- 18:22 Family theme
We hear Hedwig’s theme a total of 10 times in the first 18 minutes or so. Not to mention that he also uses a few of the other themes that come back throughout the film for various cirumstances.
It’s a great theme that is for sure, but part of the reason we remember it is that he states it throughout the film at important points.
Here is Michael Kamen on themes;
When I was doing The Next Man […] there was a fellow named Carl Prager, who was the music head of United Artists Pictures, which was the distributor. He was an old hand, he had supervised film music for many years and he taught me a great lesson: He came to my house to listen to the themes that I was writing for The Next Man, and I’d say “now in this scene I want to use this theme.”
He’d say, “That’s a great theme, you could use that.”
I’d say, “And in the next scene, here’s this cue I want to use.”
I played it, and he said, “Well, where’s the theme?”
And I said, “I’ve just played the theme and now I have to do this.”
He said, “No, no, play the theme again.”
“What do you mean?”
“Well, in film you play the theme, and then you play the theme again and then you play the theme and then you play a variation of the theme and then you play the theme…”
And it was very instructive; I had been writing it like a piece of symphonic music where Theme a comes and then Theme B and then the development section and you might even bring in another theme – not so in film. Monothematic, and with very few exceptions that is the rule of thumb for all films. If you have a melody you drive it home; if you have two or three make sure that they’re related to each other – or completely, starkly opposite.
PS: I would like to thank my two boys, Brandon (8) and Lucas (5) for helping me breaking down the themes in Harry Potter.
I was talking with a director and screenwriter I know, and for whatever reason the subject turned to temp tracks, and this is what he said about it:
“Dealing with a temp track is like writing a script by cutting and pasting from other scripts.”
Well, I started to laugh out loud! Perfect! That was exactly it! That was such a great way to explain what was wrong with temp tracks from a director’s point of view!
Temp tracks are imitative and limit your options. They give the illusion of being creative when you are simply imitating.
However, let’s face it, nothing exists in a vacuum; all art grows from knowledge of other art. The key word here is “grow”, something that simply imitates loses it’s value in a big way.
With that in mind, the temp track can be a great jumping off point. Isaac Newton said it best:
“If I have seen farther it is by standing on the shoulders of giants” – Isaac Newton
Yes, temp tracks can ge be a great starting point, but most often they become a finish line.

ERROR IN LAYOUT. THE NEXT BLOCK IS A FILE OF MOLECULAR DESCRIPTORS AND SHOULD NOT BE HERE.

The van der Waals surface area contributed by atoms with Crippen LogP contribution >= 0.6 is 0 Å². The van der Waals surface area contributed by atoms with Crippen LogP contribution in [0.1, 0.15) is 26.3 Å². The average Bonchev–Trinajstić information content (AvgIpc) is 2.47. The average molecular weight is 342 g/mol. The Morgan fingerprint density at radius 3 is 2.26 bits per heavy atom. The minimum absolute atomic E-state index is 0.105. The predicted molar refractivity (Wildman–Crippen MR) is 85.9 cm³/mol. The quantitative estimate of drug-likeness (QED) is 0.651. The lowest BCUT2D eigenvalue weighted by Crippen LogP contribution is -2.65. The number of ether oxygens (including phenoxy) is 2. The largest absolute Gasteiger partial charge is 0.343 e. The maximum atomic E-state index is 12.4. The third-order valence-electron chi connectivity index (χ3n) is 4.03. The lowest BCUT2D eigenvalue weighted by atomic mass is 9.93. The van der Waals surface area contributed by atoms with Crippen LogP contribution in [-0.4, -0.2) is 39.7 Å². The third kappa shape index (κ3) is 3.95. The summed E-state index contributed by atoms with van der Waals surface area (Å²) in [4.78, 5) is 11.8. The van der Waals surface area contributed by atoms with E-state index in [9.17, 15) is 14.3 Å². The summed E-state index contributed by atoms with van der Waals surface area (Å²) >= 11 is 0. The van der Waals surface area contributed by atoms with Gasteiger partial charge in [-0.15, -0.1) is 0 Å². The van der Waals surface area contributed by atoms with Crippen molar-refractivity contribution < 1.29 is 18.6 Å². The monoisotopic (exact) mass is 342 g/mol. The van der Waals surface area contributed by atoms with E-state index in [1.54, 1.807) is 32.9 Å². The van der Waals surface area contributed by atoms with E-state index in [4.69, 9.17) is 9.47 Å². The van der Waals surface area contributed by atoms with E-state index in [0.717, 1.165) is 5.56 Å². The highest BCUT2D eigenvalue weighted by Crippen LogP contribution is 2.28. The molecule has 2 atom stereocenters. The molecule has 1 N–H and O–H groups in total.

I understand that, though, really I do. For the director, the score is the one thing that is out of his control, the one thing in production that require complete faith because it takes a while to hear the final product, expressing what you want is difficult, and it’s not like working with an actor where the feedback is instantaneous. (See previous post.)
So yes, I understand why temp tracks become finish line, but it is not the best solution for the film.
- Get your composer in early, during pre-production even. Make the music a part of the process, not an afterthought. (You don’t start writing a script 3 weeks before principal photography is scheduled to begin, do you?)
- Get the composer to write mockups while you shoot and then edit with this original music.
- Make the original music a part of the creative editing process. Write, rewrite, cut down and discuss new directions if needed.
- When the final cut is ready, then the final composition can take place with complete confidence and great speed.
This way, the composer and director can make the music a real creative element in the film’s design and not just an afterthought that is imitative and pasted on.
After the timing sheet is ready it is time to write the cue, but how does a composer make his music conform to those timings?
Here is how I do it, and it’s a pretty standard way.
First, I find the right musical idea for the scene along with what is the best tempo for the music. (“Tempo” is the speed of the music as expressed in metronome clicks per minute.)
Once I have my idea and my tempo I check my timing sheet to see what timings I need to hit in this cue and compare this with my click book page.
A click book page provides the composer with all timings in hundredths of a second for a given metronome marking. (example from my own click book I created in Excel format.)